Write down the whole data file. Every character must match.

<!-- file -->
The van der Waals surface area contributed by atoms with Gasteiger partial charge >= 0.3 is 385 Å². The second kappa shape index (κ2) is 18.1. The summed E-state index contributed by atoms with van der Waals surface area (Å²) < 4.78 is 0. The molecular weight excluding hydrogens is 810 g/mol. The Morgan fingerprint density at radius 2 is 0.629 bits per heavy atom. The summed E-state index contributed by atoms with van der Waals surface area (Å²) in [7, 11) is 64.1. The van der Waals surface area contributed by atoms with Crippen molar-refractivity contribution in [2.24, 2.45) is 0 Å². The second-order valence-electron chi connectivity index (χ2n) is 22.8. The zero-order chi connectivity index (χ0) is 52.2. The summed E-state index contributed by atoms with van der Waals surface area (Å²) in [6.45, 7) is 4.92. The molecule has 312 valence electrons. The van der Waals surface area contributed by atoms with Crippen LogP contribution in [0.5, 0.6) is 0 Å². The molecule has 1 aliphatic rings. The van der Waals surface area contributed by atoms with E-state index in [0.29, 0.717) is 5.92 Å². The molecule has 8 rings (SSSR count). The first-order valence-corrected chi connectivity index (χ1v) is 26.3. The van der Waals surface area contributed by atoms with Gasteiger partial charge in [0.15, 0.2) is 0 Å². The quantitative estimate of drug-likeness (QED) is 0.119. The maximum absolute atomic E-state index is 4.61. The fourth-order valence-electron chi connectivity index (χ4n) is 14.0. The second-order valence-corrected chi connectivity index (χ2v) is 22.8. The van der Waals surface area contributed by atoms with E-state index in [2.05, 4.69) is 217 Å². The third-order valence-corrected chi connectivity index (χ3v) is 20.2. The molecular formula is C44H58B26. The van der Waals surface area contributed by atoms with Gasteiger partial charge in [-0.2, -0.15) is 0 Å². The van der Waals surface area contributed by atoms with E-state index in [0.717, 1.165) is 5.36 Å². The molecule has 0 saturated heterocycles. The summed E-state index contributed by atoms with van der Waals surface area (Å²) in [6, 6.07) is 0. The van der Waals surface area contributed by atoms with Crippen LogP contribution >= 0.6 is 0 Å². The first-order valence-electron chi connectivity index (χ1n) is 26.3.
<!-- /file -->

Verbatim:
The van der Waals surface area contributed by atoms with Gasteiger partial charge >= 0.3 is 385 Å². The second kappa shape index (κ2) is 18.1. The summed E-state index contributed by atoms with van der Waals surface area (Å²) < 4.78 is 0. The molecular weight excluding hydrogens is 810 g/mol. The Morgan fingerprint density at radius 2 is 0.629 bits per heavy atom. The summed E-state index contributed by atoms with van der Waals surface area (Å²) in [7, 11) is 64.1. The van der Waals surface area contributed by atoms with Crippen molar-refractivity contribution in [2.24, 2.45) is 0 Å². The second-order valence-electron chi connectivity index (χ2n) is 22.8. The zero-order chi connectivity index (χ0) is 52.2. The summed E-state index contributed by atoms with van der Waals surface area (Å²) in [6.45, 7) is 4.92. The molecule has 312 valence electrons. The van der Waals surface area contributed by atoms with Crippen LogP contribution in [0.5, 0.6) is 0 Å². The molecule has 1 aliphatic rings. The van der Waals surface area contributed by atoms with E-state index in [0.29, 0.717) is 5.92 Å². The molecule has 8 rings (SSSR count). The first-order valence-corrected chi connectivity index (χ1v) is 26.3. The van der Waals surface area contributed by atoms with Gasteiger partial charge in [0.15, 0.2) is 0 Å². The quantitative estimate of drug-likeness (QED) is 0.119. The maximum absolute atomic E-state index is 4.61. The fourth-order valence-electron chi connectivity index (χ4n) is 14.0. The second-order valence-corrected chi connectivity index (χ2v) is 22.8. The van der Waals surface area contributed by atoms with E-state index in [2.05, 4.69) is 217 Å². The third-order valence-corrected chi connectivity index (χ3v) is 20.2. The molecular formula is C44H58B26. The van der Waals surface area contributed by atoms with Gasteiger partial charge in [-0.2, -0.15) is 0 Å². The van der Waals surface area contributed by atoms with E-state index in [0.717, 1.165) is 5.36 Å². The molecule has 0 saturated heterocycles. The summed E-state index contributed by atoms with van der Waals surface area (Å²) in [6, 6.07) is 0. The van der Waals surface area contributed by atoms with Crippen LogP contribution >= 0.6 is 0 Å². The first-order valence-electron chi connectivity index (χ1n) is 26.3.